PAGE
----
Last year after the holidays subsided my husband mentioned reading this Seattle Times piece about aged eggnog. The article provided a recipe, but the holidays were behind us, and the thought of all the heavy food and drink that comes with it made me a little queazy.
He mentioned it again earlier this month, and I figured now is the perfect time to make it. Christmas is a little over a month away, and with careful planning, this could be a great holiday party beverage to prepare ahead.
Modern forms of eggnog can be found in carton form two months a year at most supermarkets, but I never knew the history behind the holiday beverage. Eggnog was classically made by combining whole eggs, heavy cream, and various forms of whatever booze you have on hand. It’s jarred, tightly sealed, and aged anywhere from a week to an entire year.
We made two batches, one with brown sugar, and one with granulated sugar. We covered it well and let it hang out in the back of our fridge for three weeks. We cracked it open this afternoon, mixed it up and poured it into a chilled glass. The texture was creamy, it was subtly sweet, and the alcohol was noticeable but completely mellow. It was exceptionally smooth. Without a doubt one of the smoothest eggnogs I’ve ever had.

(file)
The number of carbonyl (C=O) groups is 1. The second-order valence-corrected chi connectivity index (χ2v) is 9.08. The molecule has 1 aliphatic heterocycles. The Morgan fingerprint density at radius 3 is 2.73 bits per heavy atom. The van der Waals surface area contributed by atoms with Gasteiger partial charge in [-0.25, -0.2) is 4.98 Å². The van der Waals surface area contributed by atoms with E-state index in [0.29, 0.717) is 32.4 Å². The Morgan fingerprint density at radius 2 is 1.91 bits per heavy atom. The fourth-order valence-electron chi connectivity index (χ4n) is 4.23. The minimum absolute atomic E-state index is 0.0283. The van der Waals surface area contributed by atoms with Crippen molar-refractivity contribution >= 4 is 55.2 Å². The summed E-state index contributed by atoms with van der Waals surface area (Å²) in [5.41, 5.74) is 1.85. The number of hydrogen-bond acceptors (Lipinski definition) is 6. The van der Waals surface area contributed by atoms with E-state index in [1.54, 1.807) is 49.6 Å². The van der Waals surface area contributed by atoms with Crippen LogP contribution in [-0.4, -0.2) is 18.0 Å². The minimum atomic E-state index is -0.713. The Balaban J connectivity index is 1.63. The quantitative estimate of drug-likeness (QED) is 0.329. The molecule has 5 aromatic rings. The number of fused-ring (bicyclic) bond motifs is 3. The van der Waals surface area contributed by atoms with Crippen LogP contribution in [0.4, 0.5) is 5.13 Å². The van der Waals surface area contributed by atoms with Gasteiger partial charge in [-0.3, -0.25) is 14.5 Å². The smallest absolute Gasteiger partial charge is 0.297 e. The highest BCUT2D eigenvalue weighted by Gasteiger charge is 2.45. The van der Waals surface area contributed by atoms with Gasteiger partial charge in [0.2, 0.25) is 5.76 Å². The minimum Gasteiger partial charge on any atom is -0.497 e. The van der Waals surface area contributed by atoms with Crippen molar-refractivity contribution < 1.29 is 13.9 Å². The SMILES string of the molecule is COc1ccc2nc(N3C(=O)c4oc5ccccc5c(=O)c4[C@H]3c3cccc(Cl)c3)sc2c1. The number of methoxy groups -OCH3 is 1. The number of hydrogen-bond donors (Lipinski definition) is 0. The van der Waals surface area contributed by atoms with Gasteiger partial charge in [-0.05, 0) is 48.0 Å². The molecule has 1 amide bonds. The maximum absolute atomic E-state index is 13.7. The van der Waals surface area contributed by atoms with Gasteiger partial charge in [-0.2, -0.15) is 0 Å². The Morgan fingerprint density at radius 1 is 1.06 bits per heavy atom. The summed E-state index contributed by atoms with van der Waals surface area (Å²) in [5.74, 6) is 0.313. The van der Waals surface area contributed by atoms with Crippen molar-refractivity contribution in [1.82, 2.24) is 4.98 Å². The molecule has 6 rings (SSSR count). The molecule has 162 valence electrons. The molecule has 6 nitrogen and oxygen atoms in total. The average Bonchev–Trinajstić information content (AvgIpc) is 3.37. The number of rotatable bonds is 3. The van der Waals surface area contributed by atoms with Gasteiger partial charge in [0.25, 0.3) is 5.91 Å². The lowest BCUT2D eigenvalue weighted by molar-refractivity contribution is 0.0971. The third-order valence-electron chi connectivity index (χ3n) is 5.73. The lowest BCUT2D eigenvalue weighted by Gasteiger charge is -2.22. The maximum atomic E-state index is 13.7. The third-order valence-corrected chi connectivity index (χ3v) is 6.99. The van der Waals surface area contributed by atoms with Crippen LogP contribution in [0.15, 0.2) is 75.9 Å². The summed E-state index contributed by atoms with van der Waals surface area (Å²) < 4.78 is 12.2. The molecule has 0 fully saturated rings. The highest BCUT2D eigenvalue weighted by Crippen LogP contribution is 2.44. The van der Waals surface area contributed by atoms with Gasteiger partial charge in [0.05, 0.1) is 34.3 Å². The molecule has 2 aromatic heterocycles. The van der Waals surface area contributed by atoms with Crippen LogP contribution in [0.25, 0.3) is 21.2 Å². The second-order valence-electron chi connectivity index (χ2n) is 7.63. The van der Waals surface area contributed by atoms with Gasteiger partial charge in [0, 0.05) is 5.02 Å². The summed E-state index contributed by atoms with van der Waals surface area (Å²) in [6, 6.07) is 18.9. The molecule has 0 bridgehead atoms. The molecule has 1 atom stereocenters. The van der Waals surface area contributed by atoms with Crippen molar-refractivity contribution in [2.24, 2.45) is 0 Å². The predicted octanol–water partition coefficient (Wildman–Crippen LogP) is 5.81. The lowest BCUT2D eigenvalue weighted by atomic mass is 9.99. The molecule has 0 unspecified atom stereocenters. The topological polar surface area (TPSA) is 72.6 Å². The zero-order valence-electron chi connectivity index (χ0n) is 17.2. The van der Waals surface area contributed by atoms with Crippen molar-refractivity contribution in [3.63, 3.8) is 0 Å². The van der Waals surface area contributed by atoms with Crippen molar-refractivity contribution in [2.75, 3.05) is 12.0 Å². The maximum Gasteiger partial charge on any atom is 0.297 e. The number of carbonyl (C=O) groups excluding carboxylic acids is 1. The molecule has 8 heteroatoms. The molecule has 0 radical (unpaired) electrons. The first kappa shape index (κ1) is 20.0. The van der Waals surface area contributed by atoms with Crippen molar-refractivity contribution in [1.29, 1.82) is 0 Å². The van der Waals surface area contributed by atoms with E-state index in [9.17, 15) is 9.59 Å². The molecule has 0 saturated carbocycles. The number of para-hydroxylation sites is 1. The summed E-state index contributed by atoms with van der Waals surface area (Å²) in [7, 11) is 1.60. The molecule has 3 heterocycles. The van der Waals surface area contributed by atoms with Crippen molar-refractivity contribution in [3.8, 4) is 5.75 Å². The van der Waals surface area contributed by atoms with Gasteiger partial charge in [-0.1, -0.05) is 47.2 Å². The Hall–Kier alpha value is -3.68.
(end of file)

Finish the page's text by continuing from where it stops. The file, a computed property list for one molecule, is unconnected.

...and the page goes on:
Don’t let the fear of Salmonella scare you. ABC News did a great write-up about the safety of eggnog here. I used pasteurized eggs because that’s what the recipe called for. It gave me peace of mind, but killed my arms. Pasteurized eggs take much longer to whip. Use a mixer if you have one.
adapted from Eric Chapman of Sun Liquor, Seattle, Washington
- 3 pasteurized eggs
- 1/8 cup and 1 tablespoon sugar
- 1.5 ounces brandy or cognac
- 1.5 ounces bourbon
- 1.5 ounces molasses rum
- 8 ounces whole milk
- 8 ounces heavy cream
1. Separate egg whites from yolks and place them in separate bowls. Beat the yolks with an electric mixer until pale yellow.
2. Slowly add the 1/8 cup sugar. Mix for 30 seconds, then slowly add brandy, bourbon, rum and milk.
3. In a separate bowl, beat the egg whites until soft peaks form. Add a tablespoon of sugar and mix for 20 seconds.
4. Add the egg white mixture to the yolk mixture.
5. In separate bowl, whip the heavy cream until soft peaks form and add it to the egg mixture.
6. Spoon contents together loosely and store in glass container in the back of the refrigerator, making sure it’s 45 degrees or colder.
7. Don’t open or mix the jar. Let it sit for at least a week. Sun Liquor suggests aging closer to a month. We aged ours for exactly three weeks.
8. When ready to serve, mix the eggnog with hand mixer and serve in chilled coupe. Top with a pinch of fresh ground nutmeg.